f. be permanently prohibited from engaging in investor relations activities.

[3] Staff of the Ontario Securities Commission (Staff or the Commission) relies on the inter-jurisdictional enforcement provisions found in subsection 127(10) of the Ontario Securities Act (the Act).{4} Staff requests that the Commission issue an order that replicates the sanctions described in subparagraphs [2](a) through (d) above, with necessary modifications to conform to the Act.

[4] For the reasons that follow, I find that it is in the public interest to issue an order substantially in the form requested by Staff.

II. BACKGROUND FACTS

[5] The Settlement Agreement sets out the following agreed facts.

[6] Between 2010 and 2013, Mr. Lee was engaged in the business of developing real estate websites.

[7] On May 11, 2012, Mr. Lee raised $200,000 from two joint investors under a promissory note. The terms of the promissory note provided a 24% annual return for two years and an option to buy a 15% stake of Mr. Lee's business.

[8] Mr. Lee told the investors that:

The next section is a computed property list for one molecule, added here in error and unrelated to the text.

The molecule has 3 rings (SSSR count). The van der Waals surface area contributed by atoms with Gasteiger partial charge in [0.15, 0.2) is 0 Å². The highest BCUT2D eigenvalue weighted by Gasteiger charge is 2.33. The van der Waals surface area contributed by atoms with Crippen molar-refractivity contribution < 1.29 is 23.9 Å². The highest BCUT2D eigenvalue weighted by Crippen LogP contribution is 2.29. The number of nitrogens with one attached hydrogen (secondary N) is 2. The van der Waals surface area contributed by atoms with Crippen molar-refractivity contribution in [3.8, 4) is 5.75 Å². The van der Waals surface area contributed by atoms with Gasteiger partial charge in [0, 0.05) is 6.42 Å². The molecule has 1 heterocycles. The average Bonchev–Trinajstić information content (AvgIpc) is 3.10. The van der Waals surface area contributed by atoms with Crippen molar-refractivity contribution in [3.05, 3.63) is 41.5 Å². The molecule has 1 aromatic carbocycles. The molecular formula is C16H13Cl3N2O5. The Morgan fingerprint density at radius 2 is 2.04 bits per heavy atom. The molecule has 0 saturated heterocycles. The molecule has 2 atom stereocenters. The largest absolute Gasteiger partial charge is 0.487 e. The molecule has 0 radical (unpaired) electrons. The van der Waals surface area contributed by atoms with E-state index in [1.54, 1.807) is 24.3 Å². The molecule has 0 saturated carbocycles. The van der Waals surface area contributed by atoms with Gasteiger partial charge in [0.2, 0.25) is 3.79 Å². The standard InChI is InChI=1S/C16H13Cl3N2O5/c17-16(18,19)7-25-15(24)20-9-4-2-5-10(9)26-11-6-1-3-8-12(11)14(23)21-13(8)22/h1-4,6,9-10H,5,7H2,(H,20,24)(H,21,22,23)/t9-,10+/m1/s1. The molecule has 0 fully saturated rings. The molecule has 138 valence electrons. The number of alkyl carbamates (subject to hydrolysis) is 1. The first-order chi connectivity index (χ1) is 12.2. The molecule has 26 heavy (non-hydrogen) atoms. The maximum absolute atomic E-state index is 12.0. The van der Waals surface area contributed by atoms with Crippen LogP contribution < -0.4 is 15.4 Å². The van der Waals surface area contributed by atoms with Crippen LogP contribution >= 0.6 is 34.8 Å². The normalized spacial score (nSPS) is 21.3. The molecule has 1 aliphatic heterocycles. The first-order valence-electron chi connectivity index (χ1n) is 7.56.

a. he would use their funds to develop his business;

b. the investment was low-risk, with guaranteed repayment of the principal and 24% annual return over two years;

c. he was confident he could sell his business for at least $10 million by December 31, 2014;

d. he owned his house and, if necessary, would sell it in order to repay the investors; and

e. if he passed away during the term of the promissory note, his estate would repay the investors.

[9] Mr. Lee omitted to tell the investors that:

a. his business had no revenue and minimal assets;

b. he had no basis to guarantee a 24% rate of return;

c. he was approximately $800,000 in debt; and

d. he owned only a 20% interest in the house, which was significantly encumbered.

[10] Mr. Lee deposited the investors' money into his personal bank account and immediately used the funds to pay friends, family, credit card debt and bank loans.

[11] Mr. Lee's business never generated any revenue and he abandoned it at the end of 2013.